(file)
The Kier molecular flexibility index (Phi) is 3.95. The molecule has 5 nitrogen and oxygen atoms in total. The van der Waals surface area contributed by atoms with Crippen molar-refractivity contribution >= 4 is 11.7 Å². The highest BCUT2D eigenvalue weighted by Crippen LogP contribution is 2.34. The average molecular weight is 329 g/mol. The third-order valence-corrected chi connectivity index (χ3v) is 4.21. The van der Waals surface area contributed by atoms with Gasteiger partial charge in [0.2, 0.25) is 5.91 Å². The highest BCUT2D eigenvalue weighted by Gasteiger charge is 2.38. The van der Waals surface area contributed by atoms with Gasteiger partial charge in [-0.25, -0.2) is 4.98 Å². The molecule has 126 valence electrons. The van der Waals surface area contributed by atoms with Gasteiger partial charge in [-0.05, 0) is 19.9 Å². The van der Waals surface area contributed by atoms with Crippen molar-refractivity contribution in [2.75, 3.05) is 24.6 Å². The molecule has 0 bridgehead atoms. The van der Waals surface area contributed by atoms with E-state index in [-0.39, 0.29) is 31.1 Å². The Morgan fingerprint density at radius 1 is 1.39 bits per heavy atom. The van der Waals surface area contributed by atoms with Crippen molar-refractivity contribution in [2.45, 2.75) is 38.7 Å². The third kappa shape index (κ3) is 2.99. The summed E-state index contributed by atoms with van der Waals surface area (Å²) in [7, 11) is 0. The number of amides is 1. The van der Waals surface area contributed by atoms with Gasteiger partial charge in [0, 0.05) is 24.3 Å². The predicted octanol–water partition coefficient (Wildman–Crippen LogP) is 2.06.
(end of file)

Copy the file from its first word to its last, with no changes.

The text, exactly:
The Kier molecular flexibility index (Phi) is 3.95. The molecule has 5 nitrogen and oxygen atoms in total. The van der Waals surface area contributed by atoms with Crippen molar-refractivity contribution >= 4 is 11.7 Å². The highest BCUT2D eigenvalue weighted by Crippen LogP contribution is 2.34. The average molecular weight is 329 g/mol. The third-order valence-corrected chi connectivity index (χ3v) is 4.21. The van der Waals surface area contributed by atoms with Gasteiger partial charge in [0.2, 0.25) is 5.91 Å². The highest BCUT2D eigenvalue weighted by Gasteiger charge is 2.38. The van der Waals surface area contributed by atoms with Gasteiger partial charge in [-0.25, -0.2) is 4.98 Å². The molecule has 126 valence electrons. The van der Waals surface area contributed by atoms with Gasteiger partial charge in [-0.05, 0) is 19.9 Å². The van der Waals surface area contributed by atoms with Crippen molar-refractivity contribution in [2.75, 3.05) is 24.6 Å². The molecule has 0 bridgehead atoms. The van der Waals surface area contributed by atoms with E-state index in [-0.39, 0.29) is 31.1 Å². The Morgan fingerprint density at radius 1 is 1.39 bits per heavy atom. The van der Waals surface area contributed by atoms with Crippen molar-refractivity contribution in [2.45, 2.75) is 38.7 Å². The third kappa shape index (κ3) is 2.99. The summed E-state index contributed by atoms with van der Waals surface area (Å²) in [7, 11) is 0. The number of amides is 1. The van der Waals surface area contributed by atoms with Gasteiger partial charge in [0, 0.05) is 24.3 Å². The predicted octanol–water partition coefficient (Wildman–Crippen LogP) is 2.06.